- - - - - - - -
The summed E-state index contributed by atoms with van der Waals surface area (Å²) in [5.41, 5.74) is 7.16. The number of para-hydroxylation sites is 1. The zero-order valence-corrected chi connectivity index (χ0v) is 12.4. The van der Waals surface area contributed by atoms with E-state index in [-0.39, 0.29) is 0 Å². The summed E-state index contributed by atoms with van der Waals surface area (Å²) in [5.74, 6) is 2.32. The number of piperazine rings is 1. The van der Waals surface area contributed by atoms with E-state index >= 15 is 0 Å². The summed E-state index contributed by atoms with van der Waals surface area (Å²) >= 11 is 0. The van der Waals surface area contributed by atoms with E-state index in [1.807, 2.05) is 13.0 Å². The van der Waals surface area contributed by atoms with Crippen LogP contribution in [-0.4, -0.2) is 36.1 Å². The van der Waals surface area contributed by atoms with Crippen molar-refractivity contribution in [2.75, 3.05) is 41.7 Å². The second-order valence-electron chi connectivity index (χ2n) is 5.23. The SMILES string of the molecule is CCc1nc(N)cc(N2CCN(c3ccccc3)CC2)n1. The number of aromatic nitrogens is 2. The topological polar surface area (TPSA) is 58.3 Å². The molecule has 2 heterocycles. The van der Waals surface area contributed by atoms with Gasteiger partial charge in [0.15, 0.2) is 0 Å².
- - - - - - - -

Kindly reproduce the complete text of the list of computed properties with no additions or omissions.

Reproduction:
The summed E-state index contributed by atoms with van der Waals surface area (Å²) in [5.41, 5.74) is 7.16. The number of para-hydroxylation sites is 1. The zero-order valence-corrected chi connectivity index (χ0v) is 12.4. The van der Waals surface area contributed by atoms with E-state index in [-0.39, 0.29) is 0 Å². The summed E-state index contributed by atoms with van der Waals surface area (Å²) in [5.74, 6) is 2.32. The number of piperazine rings is 1. The van der Waals surface area contributed by atoms with E-state index >= 15 is 0 Å². The summed E-state index contributed by atoms with van der Waals surface area (Å²) >= 11 is 0. The van der Waals surface area contributed by atoms with E-state index in [1.807, 2.05) is 13.0 Å². The van der Waals surface area contributed by atoms with Crippen LogP contribution in [-0.4, -0.2) is 36.1 Å². The van der Waals surface area contributed by atoms with Crippen molar-refractivity contribution in [2.75, 3.05) is 41.7 Å². The second-order valence-electron chi connectivity index (χ2n) is 5.23. The SMILES string of the molecule is CCc1nc(N)cc(N2CCN(c3ccccc3)CC2)n1. The number of aromatic nitrogens is 2. The topological polar surface area (TPSA) is 58.3 Å². The molecule has 2 heterocycles. The van der Waals surface area contributed by atoms with Gasteiger partial charge in [0.15, 0.2) is 0 Å².